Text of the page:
‘Care areas’ characterize GE approach to ultrasound

January 3, 2008

GE Healthcare this week introduced two tailored, highly portable ultrasound systems, one for emergency medicine, the other for anesthesia. Although these systems are narrowly focused in the clinical sense, they reflect a multifaceted corporate approach to ultrasound that leverages different technologies to achieve specific goals.

GE Healthcare this week introduced two tailored, highly portable ultrasound systems, one for emergency medicine, the other for anesthesia. Although these systems are narrowly focused in the clinical sense, they reflect a multifaceted corporate approach to ultrasound that leverages different technologies to achieve specific goals.

From a clinical perspective, the company is focusing on care areas defined by specific practices of medicine and addressed by certain technologies. GE's Logiq e Anesthesia Edition and Logiq e Emergency Medicine Edition, the two portable systems introduced last week, are fitted to the needs of specialists. They bring specific algorithms and presets designed to boost productivity and boost an already booming demand for hand-carried ultrasound (see sidebar).

In a broader sense, GE is addressing "care areas" with its more powerful cart-based systems, leveraging volumetric imaging to boost productivity and improve image quality for specific applications.

In an interview with DI SCAN, Terri Bresenham, vice president of diagnostic ultrasound and IT clinical systems, explained how the company is automating applications that run in these care areas for its cart-based Logiq systems. The catalyst is volumetric scanning, whereby whole areas of the body are swept with a transducer and the more mundane duties algorithmically divided up.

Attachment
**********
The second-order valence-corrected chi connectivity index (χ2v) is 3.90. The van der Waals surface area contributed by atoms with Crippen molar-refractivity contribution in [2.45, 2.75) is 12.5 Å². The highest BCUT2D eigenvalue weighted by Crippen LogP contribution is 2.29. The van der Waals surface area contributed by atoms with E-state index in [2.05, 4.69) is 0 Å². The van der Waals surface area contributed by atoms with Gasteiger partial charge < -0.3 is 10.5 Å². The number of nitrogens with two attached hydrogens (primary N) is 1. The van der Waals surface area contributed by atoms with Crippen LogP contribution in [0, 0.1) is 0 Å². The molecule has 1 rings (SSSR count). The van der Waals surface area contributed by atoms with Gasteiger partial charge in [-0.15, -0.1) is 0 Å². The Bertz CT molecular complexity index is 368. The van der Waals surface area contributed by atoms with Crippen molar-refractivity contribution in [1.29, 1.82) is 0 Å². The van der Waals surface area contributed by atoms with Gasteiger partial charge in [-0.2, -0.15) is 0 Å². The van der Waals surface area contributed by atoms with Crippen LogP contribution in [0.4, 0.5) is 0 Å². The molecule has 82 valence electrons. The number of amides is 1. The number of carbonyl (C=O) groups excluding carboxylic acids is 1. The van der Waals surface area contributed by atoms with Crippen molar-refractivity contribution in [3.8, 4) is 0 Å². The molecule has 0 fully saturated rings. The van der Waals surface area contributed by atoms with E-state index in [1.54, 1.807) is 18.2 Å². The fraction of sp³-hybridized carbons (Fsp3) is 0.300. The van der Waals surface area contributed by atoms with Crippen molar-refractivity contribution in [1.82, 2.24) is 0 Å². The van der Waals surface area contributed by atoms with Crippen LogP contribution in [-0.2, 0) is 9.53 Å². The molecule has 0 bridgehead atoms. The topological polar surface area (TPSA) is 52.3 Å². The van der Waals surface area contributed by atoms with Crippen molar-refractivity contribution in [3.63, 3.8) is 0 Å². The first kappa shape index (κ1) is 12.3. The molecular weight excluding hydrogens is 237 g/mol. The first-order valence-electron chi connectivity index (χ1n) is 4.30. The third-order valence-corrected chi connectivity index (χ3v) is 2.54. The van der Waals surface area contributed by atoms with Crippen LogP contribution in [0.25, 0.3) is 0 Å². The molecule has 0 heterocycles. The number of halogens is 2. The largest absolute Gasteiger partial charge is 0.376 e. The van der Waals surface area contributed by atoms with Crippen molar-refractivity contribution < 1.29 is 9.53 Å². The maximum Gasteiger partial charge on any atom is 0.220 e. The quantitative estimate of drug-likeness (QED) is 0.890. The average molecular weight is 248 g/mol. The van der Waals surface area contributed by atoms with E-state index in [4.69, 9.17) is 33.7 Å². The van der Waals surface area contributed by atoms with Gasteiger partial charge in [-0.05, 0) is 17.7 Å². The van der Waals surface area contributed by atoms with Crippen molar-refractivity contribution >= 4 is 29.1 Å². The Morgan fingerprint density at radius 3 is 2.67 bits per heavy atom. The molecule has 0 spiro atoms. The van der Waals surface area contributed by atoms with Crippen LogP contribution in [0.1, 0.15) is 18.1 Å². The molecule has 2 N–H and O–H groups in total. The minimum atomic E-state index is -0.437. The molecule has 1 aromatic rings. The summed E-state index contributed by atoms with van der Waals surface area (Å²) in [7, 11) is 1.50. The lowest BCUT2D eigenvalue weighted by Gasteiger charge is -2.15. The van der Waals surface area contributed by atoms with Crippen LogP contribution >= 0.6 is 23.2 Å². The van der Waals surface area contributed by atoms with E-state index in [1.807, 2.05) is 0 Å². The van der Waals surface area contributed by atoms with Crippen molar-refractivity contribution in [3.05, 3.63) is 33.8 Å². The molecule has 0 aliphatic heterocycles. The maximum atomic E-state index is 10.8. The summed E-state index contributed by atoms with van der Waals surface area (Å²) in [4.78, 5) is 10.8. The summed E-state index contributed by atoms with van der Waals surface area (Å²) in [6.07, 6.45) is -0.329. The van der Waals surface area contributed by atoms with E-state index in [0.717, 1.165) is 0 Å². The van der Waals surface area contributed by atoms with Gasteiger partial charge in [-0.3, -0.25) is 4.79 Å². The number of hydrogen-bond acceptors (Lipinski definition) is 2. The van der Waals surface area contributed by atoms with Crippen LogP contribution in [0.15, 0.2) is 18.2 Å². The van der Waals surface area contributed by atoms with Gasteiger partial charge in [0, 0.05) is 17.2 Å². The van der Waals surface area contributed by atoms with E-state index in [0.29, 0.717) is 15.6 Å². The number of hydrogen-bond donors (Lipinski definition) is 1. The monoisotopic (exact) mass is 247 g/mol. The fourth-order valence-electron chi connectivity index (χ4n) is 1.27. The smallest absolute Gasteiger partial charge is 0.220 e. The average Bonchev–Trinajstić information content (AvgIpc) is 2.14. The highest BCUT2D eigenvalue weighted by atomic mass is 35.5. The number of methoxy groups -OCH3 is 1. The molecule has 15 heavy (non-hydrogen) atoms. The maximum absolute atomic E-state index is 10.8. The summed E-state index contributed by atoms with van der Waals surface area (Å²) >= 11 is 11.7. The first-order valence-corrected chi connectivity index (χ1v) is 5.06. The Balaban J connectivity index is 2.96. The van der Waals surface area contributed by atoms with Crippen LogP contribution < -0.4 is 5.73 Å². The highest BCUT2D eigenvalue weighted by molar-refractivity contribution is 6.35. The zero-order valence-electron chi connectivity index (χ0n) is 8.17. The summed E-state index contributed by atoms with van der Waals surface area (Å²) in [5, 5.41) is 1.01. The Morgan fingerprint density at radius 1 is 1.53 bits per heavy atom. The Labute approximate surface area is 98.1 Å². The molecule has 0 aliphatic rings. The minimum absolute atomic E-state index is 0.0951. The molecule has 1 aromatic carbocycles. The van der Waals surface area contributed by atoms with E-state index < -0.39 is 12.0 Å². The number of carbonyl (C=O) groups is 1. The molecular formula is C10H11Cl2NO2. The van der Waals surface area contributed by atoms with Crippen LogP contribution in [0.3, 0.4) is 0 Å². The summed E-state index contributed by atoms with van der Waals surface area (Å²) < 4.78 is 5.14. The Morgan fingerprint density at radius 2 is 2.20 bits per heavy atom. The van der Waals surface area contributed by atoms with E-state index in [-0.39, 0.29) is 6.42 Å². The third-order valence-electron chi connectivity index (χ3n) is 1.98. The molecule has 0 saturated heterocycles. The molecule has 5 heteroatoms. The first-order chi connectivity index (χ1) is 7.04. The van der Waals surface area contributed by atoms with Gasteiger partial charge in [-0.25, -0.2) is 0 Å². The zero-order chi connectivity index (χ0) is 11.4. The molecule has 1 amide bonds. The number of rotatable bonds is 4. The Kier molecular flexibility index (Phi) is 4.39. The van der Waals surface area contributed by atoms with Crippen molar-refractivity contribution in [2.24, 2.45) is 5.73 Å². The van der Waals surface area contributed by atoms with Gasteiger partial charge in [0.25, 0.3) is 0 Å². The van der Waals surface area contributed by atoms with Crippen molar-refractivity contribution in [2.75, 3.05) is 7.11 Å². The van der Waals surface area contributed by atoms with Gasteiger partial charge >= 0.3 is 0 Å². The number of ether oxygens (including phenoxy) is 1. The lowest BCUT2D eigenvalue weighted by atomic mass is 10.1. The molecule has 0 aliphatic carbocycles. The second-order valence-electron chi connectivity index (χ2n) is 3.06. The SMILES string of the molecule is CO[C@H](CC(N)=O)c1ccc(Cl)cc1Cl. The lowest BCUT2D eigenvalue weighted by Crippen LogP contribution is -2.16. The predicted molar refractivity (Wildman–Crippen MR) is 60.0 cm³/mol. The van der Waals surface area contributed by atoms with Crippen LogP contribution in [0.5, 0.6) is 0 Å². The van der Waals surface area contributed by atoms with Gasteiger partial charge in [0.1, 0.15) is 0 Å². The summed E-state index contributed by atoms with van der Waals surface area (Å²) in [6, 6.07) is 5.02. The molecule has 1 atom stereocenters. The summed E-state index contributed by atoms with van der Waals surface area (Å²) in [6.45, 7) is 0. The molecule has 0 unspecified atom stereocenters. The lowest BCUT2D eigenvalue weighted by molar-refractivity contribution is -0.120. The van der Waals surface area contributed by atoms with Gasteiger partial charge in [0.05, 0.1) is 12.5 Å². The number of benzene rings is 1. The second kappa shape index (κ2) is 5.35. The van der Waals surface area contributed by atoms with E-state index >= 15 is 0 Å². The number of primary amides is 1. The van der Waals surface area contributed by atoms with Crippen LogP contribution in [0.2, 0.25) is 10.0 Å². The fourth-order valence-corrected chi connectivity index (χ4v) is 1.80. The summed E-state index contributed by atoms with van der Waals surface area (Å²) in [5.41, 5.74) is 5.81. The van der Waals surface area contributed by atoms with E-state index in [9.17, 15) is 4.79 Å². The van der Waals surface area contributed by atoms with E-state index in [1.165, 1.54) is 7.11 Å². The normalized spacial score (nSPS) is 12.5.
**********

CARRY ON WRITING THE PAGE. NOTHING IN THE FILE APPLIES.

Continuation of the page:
"Volumetric capabilities are designed to help improve diagnosis as well as workflow," Bresenham said.

Volumetric enhancements showcased at the RSNA meeting provide a tomographic image of the breast on the Logiq platform, providing coronal, sagittal, and transaxial views without going through the reformatting steps, or a surface-rendered image. The new visualizations are presented either at the console or on GE's VuePoint workstation.

Enhancements in abdominal ultrasound leverage 3D imaging to provide slices, as they do in the breast, and to calculate the volumes of certain tissues, such as cysts. In GE's obstetric care area, 3D algorithms color-code and then calculate the volumes of tissues such as a polycystic ovary or follicle. In neonatal imaging, they are used to measure the volume of the infant brain.

At RSNA 2007, GE also featured vascular imaging as another key care area, where enhancements improved image quality as well as productivity. Data gathered during an exam are automatically input to a structured report, Bresenham said. To get the most productivity, company engineers designed the system to transfer data to GE's VuePoint workstation, as the presentation of these data on the console would otherwise tie up the system.

Automating measurements and image presentation is the key, according to Bresenham, as GE looks for ways to make the operation of ultrasound systems easier and more convenient. It is a trend that will lead the company into the extended use of computer-aided diagnosis. Already the company is using CAD to detect pathologies in breast tissue and congenital defects in the fetal heart. Volumetric imaging is paving the way.

"What opens the door is when I go from a 2D world to 3D," she said. "I have a much better grasp of feature detection, a must better grasp of functionality and tissue dynamics. That is where ultrasound is going."